This book focuses almost exclusively on land warfare vignettes as evidenced by counterinsurgency (COIN) doctrine in Iraq, and the Provincial Reconstruction Team, and civil-military evolution in Afghanistan as primary topics. Perhaps the most interesting elements focus on leadership adaptation examples, juxtaposing tactical leadership success stories. For example, then-Colonel Sean MacFarland’s unorthodox but effective COIN approach in Anbar Province and Ramadi in 2006–07 and Captain Mark Nutsch’s Horse Soldiers of the 5th Special Forces Operational Detachment Alpha (ODA) 595 in the early days after 9-11 against the Taliban, against the theater leadership stories of General George Casey in Iraq and General Dave McKiernan in Afghanistan. Both show a failure to fully understand and adapt to deteriorating conditions in their respective areas of operation.
The authors make a compelling case that adaptation is more critical now than ever. The strategic uncertainty (near-peer threats, gray zone warfare, and unpredictable regional actors), the untested domains of space and cyber, and the unrelenting pace and scale of change reflected in the Fourth Industrial Revolution all converge to present a most daunting environment for the U.S. military in the future. The book culminates by addressing future adaptability risk areas, including acquisition, military education, and leaders’ risk aversion, to highlight just a few that likely will resonate with readers.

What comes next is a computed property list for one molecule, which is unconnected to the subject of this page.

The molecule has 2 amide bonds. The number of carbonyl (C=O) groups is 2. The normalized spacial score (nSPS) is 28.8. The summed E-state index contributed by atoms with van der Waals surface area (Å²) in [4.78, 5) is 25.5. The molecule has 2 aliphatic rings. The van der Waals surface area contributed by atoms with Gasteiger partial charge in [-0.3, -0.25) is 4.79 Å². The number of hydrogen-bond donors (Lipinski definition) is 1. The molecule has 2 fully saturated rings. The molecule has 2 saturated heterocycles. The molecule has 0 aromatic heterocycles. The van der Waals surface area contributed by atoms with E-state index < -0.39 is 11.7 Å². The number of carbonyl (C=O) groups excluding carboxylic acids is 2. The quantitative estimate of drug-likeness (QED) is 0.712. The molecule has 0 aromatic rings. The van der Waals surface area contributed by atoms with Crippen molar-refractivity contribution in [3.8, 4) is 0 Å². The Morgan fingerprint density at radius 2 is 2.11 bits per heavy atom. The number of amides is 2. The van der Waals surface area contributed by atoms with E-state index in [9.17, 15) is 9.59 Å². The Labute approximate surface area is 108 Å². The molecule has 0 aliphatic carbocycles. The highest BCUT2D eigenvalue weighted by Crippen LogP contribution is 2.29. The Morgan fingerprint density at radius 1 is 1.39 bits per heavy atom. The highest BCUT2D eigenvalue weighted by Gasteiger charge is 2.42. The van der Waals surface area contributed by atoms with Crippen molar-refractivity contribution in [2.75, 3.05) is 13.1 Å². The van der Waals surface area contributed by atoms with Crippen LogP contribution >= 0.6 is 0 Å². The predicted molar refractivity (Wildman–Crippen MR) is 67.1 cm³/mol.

The final chapter provides recommendations to improve adaptability and mitigate risk of failure. These include adding adaptability as a tenth principle of war, addressing institutional shortfalls in technology integration, and putting greater emphasis on mission command.
More broadly, this study provides a valuable addition to collective insight on military warfare and is certain to be part of future reading lists, as well as great material for War College discussions. The author’s hope is that this book will excite a “long-overdue conversation” on ensuring the military becomes more adaptable. In an era when an increasingly dated National Defense Strategy seems to limit critical thinking on future threat environments, the timing of this work is impeccable.
Captain Himes is the commander of the Joint Intelligence Center, U.S. Central Command.
Sean McFate. New York: HarperCollins, 2020. 336 pp. Notes. Biblio. Index. $29.99.
Reviewed by Commander David A. Buzard, JAGC, U.S. Navy Reserve (Ret.)
With Admiral James Stavridis praising its author as “a new Sun Tzu,” and the Army War College having added it to its reading program, it seems that The New Rules of War by Sean McFate has become essential reading. And a must-read it is, both for lay devotees of military affairs and serious security-sector professionals. To the former, enthralled by the might of U.S. arms during the 20th century, it is a clarion call for fundamental change in strategic and tactical thinking. To the latter, it is nothing new: “We’re already behind in adapting to the changed character of war today in so many ways,” declared Chairman of the Joint Chiefs of Staff Marine Corps General Joseph Dunford to the 2016 graduating class at the National Defense University, on whose faculty McFate sits.